Today’s meeting is about the very hard truths in our world – where people are suffering and dying from violence and atrocity crimes.
Syria is the world’s worst humanitarian crisis today. I have condemned the parties – especially the Government – for reported grave violations of human rights and international humanitarian law that may amount to war crimes and crimes against humanity.
In Syria, Iraq and beyond, we are doing everything possible to save lives.
We need political will and we need funds. All those with influence must rise above their narrow interests and work for the greater good of the region and our world.
The United Nations is also striving to protect the cultural heritage that is threatened by violent extremism. Cultural heritage lives in vibrant societies that enjoy peace, security and development – and in the artefacts of our past. It is tragic to see ancient monuments of our shared heritage now falling to destructive criminals in Syria and elsewhere. I support the #Unite4Heritage campaign launched by UNESCO earlier this year.
Across too many war-torn regions, we see brutal violations of international humanitarian and human rights law.
Even in mostly peaceful, democratic societies, minorities are attacked for their race, sexual orientation or some other difference – when they should be embraced for our common humanity.
In this globalized world, we cannot turn our eyes away from the suffering. We cannot close our hearts.
Our responsibility is collective and imperative. We have to protect civilians. The failure to end the suffering in Syria is seen in camps and homes in Jordan, Lebanon and Turkey – and in the heartbreaking refugee crisis in Europe.
I have been speaking regularly to leaders across Europe. I understand the challenges. Most of the people arriving in Europe have been forced to flee their homes. Just a few years ago, they worked as professionals. Their children were in school. They didn’t want to leave – they were driven out by terrifying violence. I am urging a common and humane response.
This is a global issue. That is why, during this year’s high-level week, I will bring leaders together for a special meeting to promote a systematic approach to migrant and refugee flows.
We have seen inspiring responses. I pay tribute to all those countries, communities and people who have shown compassion.
I also echo the voices speaking out against xenophobia and discrimination.
We cannot build a culture of peace without an active campaign against division and injustice.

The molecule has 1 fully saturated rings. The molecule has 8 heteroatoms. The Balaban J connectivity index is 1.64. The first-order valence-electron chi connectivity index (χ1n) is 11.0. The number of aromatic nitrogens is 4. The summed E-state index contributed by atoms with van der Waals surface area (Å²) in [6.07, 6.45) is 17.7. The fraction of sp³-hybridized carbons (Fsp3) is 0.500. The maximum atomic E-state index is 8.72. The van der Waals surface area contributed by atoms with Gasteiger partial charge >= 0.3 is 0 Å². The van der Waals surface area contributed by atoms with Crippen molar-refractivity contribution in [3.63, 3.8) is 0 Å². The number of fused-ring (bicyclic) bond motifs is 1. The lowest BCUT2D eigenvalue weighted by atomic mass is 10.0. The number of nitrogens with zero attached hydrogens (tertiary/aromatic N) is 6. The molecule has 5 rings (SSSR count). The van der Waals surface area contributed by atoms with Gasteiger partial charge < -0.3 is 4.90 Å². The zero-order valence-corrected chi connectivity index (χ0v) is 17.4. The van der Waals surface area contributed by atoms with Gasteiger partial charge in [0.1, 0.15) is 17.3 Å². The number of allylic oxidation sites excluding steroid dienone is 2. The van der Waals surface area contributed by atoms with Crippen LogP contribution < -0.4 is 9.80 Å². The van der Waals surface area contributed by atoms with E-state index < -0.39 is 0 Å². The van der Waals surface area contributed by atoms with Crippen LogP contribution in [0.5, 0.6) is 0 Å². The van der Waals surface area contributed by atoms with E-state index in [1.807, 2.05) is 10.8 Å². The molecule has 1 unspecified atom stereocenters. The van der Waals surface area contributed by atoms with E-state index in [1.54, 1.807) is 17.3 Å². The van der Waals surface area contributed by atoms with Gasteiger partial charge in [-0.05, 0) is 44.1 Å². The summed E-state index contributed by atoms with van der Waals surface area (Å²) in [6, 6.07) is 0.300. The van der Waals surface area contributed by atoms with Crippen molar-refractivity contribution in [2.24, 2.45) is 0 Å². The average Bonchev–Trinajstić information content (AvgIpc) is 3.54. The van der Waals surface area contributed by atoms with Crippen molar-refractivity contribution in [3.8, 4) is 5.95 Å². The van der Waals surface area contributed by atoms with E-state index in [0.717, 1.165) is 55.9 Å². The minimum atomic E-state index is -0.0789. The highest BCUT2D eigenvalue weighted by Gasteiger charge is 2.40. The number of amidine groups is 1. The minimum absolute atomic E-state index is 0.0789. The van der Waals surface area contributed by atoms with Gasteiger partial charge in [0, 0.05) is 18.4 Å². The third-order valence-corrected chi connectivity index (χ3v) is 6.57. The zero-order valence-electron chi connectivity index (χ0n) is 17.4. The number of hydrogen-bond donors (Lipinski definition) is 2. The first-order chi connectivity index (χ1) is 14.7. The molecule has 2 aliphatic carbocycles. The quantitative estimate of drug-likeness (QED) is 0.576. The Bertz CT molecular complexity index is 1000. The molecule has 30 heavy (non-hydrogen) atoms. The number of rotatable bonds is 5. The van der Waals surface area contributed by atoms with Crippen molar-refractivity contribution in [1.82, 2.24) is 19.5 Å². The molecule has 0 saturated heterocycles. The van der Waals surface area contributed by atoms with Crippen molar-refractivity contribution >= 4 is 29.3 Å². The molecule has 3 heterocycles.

To be more than just soothing words, the culture of peace demands courageous practice.
Our road map is the Declaration and Programme of Action on a Culture of Peace.
For more than ten years, we have been striving to carry out this action by promoting education, defending human rights and advancing solidarity.
Our world is moving fast – and so are the forces of division and hate.
I am especially appalled by those who carry out violent attacks in the name of the world’s great religions. They claim glory but they only bring shame.
I am grateful to all faith leaders who have denounced these criminals.
And I look especially to the world’s youth to help build a culture of peace.
The vast majority of the world’s 1.8 billion young people yearn for peace, security and development.
That is why I am calling for giving young people a seat at the negotiating table. It is time to invest in young people as peacebuilders. They can make massive contributions to lasting stability.
I applaud UNESCO for having organized a conference on “Youth and the Internet: Fighting Radicalization and Violent Extremism” in June.
I support the call made there by Director General Irina Bokova of UNESCO to mobilize the full power of the Internet for peace.
I thank my Youth Envoy, Ahmad Alhendawi, for taking up that call to action.
In just a few weeks, the United Nations will adopt the 2030 Agenda for Sustainable Development, our new vision for building a world of dignity for all.
The sustainable development goals offer a holistic approach to economic, social and environmental advancement. This is also central to preventing conflicts and nurturing a culture of peace.
We are now marking the 70th anniversary of the United Nations founding.
This organization was born into a shattered world. Multilateralism was urgently needed – but no one could say for sure whether this new United Nations would be up to the job.
Since then, the United Nations has proven its strength and endurance, saving countless lives and upholding our shared values.
The United Nations still works on the frontlines of human misery, caring for more refugees than since our founding and deploying more peacekeepers than ever before.
While we rush to emergencies, we are also working to prevent conflicts and promote reconciliation. We need to act on all fronts.
We owe this to future generations.
I began this year with a trip to India, where I visited the Sabarmati Ashram established by Mahatma Gandhi. I thank his grandson here for joining us today.
It was a privilege to tour the ashram.
After, I recalled Gandhi’s stern warning that, “There will be no lasting peace on earth unless we learn not merely to tolerate but even to respect the other faiths as our own.”
Mahatma Gandhi proved that the culture of peace can change the course of history.
Let us carry on this legacy until we end the terrible suffering in our world and establish lasting peace.